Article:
If you care about corporations monetizing data generated by people’s desire to communicate, you may have read worrying stories featuring some of the Google octopus of companies, including Sidewalk Labs, whose ‘smart city’ proposals for Toronto’s waterfront have drawn much critical attention in this blog and elsewhere.
Almost 12 years ago complaints were made under the Canada Human Rights Act [CHRA] and the BC Human Rights Code [BCHRC] against Maclean’s Magazine following its publication of an excerpt from Mark Steyn’s book, America Alone. The substance of the complaints was that in publishing this material (on-line and in and print) Maclean’shad exposed Muslims to hatred and contempt contrary to s. 13 of the CHRA and s. 7 of the BC Code.
By Richard Moon / Posted Tuesday April 2, 2019
In February 2019, public school students of the United States marked a major victory. Fifty years ago, the decision in Tinker v. Des Moines Independent Community School Districtexonerated one middle school and two high school students who had been forbidden to wear black arm bands to school to protest the war in Vietnam.
Your Ward News (YWN) is a publication of unremitting offensiveness – in truth it is little more than a senseless and grotesque cartoon. Yet that is largely beside the point under the Charter. Though it took time and a concerted campaign by those offended by YWN’s existence, the law’s force was eventually brought to bear on its publishers.
The ‘smart city’ proposal, concocted by Google-affiliated Sidewalk Labs behind the backs not only of citizens but of all our elected officials, was leaked to the Toronto Star on Thursday Feb. 15.
The editor and publisher of Your Ward News willfully promoted hatred against Jews and women. This is both a plainly obvious conclusion to draw after a 30 second review of the "paper" and the decision of a recent criminal case against the editor and publisher. While much of the public response to the conviction has celebrated it as a victory against hate, history may prove otherwise.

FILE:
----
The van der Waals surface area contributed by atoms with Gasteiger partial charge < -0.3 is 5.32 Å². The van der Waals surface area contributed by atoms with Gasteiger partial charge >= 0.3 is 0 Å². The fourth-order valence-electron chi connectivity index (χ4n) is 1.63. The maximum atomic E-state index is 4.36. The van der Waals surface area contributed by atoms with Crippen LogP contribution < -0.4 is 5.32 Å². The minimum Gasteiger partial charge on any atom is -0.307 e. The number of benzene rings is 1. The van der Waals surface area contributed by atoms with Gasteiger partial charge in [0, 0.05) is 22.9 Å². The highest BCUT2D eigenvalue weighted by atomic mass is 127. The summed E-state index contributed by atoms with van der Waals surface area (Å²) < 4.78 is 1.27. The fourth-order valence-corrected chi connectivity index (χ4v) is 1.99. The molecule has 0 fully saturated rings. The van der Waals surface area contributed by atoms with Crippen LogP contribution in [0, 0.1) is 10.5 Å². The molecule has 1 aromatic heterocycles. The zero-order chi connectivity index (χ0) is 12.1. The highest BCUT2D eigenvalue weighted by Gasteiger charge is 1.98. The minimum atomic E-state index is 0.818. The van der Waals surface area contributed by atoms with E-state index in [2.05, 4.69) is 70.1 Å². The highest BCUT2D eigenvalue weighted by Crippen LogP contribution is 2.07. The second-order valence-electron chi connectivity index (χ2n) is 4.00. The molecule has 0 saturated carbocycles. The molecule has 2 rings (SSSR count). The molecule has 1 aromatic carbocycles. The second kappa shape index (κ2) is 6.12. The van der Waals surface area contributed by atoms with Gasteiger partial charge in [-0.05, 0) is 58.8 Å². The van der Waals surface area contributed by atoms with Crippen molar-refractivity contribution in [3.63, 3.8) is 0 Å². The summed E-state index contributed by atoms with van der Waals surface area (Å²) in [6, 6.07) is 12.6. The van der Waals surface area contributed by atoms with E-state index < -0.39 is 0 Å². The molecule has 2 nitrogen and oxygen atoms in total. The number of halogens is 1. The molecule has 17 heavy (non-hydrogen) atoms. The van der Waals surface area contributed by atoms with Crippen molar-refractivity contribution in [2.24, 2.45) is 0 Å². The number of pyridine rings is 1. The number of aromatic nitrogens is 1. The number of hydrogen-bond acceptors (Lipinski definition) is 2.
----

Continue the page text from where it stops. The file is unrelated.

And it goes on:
Sidewalk Labs, a unit of Google’s parent company, with a big assist from Waterfront Toronto, started their career in magic over a year ago. They directed our collective attention to artsy pictures of imaginary buildings and gadgets – and away from anything financial. And anything legal.
THE SUPREME COURT OF CANADA’S VICE MEDIA DECISION: THE GOOD, THE BAD, THE UGLY AND THE QUESTIONS THAT REMAIN.
On November 30, 2018, the Supreme Court of Canada rendered its decision in the closely watched VICE appeal. The big question at the heart of VICE was simple: when will courts compel the media to give police material relating to a journalist’s previously published communications with non-confidential sources for the police to use against those sources?
Unlike universities, Ontario’s colleges have resisted making explicit commitments to academic freedom for academic staff and to affirming the foundational importance of freedom of expression for the work of the college.
The European Court of Human Rights in the recent judgment of E.S. v. Austria, ECHR 360 (2018) held that the conviction of woman in Austria for denigrating a person who is an object of veneration under the Austrian Criminal Code did not breach Article 10 (freedom of expression) of the European Convention on Human Rights.